The New York Times has an article on a topic we've discussed here before: How difficult it is for a show to open on Broadway. The piece does not address two factors which I'm led to believe are quite significant. One is the sheer number of shows that want to play The Great White Way compared to the number of available theaters. Even if every show could raise the necessary millions to open, there wouldn't be a place for most of them.
And the other thing is whether the press coverage of Spider-Man: Turn Off the Dark has soured some investors on putting their bucks into Broadway. That show is still playing to decent houses and may eventually turn out to be rather profitable. But there were sure times when that didn't look possible and it made theater look like an even more expensive crapshoot than ever.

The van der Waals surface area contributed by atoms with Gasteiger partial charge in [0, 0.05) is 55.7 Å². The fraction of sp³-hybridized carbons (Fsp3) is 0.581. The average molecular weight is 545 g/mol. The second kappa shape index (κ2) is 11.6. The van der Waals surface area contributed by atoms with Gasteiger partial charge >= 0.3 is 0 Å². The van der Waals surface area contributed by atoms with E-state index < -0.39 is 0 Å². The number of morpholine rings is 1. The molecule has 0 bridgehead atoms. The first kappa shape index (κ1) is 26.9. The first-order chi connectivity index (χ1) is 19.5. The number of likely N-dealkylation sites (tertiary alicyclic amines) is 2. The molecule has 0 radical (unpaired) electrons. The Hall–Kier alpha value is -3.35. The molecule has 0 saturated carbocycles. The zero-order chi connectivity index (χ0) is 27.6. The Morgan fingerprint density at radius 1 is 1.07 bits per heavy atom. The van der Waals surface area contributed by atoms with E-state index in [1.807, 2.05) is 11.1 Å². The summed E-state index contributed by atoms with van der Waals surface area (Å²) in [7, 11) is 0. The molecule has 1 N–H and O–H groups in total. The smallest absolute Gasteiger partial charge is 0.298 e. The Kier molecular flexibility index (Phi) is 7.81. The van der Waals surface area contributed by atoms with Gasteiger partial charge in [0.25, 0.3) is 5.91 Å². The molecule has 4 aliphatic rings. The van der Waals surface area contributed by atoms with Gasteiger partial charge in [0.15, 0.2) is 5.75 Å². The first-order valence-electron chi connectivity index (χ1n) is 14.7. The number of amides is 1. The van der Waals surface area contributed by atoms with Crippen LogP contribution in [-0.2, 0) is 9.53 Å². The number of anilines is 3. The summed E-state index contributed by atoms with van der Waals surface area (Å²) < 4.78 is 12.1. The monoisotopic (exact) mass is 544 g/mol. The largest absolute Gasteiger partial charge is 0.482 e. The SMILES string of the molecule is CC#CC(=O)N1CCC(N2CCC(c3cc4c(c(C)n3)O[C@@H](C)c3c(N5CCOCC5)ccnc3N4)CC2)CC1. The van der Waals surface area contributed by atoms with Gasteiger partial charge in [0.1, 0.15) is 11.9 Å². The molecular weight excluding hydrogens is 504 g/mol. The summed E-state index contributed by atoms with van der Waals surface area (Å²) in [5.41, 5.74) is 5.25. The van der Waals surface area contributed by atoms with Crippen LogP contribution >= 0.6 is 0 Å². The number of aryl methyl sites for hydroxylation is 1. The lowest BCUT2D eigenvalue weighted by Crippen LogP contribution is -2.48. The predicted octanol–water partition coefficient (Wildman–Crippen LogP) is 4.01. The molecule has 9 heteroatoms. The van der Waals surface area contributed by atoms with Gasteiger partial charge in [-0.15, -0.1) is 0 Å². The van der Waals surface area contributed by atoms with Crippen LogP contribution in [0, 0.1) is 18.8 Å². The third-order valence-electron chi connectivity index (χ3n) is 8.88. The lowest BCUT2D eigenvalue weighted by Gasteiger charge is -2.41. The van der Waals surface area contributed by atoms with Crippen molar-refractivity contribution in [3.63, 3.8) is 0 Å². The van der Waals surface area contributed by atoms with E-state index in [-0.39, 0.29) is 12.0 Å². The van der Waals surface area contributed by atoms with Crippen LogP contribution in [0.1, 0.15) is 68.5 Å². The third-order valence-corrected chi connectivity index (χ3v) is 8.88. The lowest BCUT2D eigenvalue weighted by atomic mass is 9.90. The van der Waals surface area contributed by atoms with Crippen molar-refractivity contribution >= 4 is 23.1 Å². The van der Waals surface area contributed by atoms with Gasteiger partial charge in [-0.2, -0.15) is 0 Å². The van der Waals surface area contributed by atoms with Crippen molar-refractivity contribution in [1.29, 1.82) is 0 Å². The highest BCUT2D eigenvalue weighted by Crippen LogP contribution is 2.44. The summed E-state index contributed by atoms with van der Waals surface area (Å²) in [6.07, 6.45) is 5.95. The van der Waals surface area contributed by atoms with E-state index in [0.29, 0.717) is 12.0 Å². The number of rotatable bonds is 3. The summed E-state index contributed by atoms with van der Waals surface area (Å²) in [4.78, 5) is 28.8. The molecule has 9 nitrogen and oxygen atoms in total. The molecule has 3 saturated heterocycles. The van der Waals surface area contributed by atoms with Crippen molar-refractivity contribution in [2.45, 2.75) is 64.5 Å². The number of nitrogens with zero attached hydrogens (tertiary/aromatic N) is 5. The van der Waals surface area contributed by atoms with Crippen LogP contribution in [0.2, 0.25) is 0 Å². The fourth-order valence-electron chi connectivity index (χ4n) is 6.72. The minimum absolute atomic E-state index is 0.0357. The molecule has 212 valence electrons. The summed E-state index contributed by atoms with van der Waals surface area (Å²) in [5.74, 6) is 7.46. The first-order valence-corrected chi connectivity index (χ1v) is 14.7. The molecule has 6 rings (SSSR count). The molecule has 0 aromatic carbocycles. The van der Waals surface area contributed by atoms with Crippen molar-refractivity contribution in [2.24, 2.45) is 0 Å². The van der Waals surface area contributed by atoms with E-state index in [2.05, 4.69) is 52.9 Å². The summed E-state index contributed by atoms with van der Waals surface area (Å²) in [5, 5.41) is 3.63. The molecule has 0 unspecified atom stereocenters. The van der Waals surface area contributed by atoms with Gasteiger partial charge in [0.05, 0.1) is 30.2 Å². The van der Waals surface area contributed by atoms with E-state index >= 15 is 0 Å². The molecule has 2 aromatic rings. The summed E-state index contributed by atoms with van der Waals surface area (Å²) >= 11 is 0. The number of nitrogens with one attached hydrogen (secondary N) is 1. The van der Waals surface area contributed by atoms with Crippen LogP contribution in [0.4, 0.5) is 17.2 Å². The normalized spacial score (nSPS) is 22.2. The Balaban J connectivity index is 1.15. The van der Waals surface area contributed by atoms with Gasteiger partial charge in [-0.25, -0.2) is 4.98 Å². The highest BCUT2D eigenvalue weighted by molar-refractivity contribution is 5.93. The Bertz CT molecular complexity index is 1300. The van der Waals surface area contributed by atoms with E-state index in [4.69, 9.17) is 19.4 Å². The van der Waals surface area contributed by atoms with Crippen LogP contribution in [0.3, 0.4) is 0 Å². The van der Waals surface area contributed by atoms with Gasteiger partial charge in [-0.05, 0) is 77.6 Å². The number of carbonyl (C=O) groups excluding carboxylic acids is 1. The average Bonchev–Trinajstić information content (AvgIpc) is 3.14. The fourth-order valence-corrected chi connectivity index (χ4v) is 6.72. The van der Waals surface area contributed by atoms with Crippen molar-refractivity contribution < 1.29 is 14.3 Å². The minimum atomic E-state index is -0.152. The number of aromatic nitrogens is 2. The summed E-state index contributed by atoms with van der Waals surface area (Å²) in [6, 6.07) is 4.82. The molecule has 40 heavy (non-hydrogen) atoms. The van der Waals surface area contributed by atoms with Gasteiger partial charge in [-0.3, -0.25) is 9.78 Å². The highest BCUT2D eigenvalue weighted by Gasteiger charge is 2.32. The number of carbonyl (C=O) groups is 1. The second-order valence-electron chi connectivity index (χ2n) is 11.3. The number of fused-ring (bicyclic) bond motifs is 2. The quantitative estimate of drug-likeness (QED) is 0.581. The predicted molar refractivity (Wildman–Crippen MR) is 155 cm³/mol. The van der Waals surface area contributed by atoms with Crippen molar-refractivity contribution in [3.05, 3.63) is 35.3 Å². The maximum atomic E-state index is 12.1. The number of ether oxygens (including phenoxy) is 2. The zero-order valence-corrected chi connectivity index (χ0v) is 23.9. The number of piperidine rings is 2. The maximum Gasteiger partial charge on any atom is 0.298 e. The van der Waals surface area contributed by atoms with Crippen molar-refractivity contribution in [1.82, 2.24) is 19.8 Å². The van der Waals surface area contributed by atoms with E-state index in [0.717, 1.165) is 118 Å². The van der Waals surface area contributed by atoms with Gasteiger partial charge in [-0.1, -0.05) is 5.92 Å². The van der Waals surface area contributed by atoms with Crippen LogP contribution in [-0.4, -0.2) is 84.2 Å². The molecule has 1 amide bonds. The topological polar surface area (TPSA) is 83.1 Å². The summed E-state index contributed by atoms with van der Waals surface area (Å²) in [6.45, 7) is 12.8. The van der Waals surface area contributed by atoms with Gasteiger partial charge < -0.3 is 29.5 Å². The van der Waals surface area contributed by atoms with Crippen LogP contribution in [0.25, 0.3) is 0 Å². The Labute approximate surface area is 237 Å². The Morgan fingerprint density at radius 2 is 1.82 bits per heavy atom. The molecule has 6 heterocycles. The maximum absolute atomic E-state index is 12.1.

The main point of interest in the article to me is that there seems to be no movement on getting The Nutty Professor anywhere close to Times Square. I'll save you looking for the relevant line…
Ned McLeod, the lead producer of "The Nutty Professor" (which was the final show by the composer Marvin Hamlisch), said he and the creative team were trying to align their schedules to develop the show further, and Mr. McLeod said he was looking for more investors as well.
No mention of another production being planned anywhere…just a need for backers, which is what the production in Nashville was supposed to generate. This doesn't sound good. And the article also has no mention of Minsky's, Robin and the 7 Hoods and quite a few other shows which were once headed towards Manhattan but now seem to have evaporated. The article says 75% of shows on Broadway never turn a profit. Imagine what the percentage would be if you figured in the losses on shows that never even make it that far.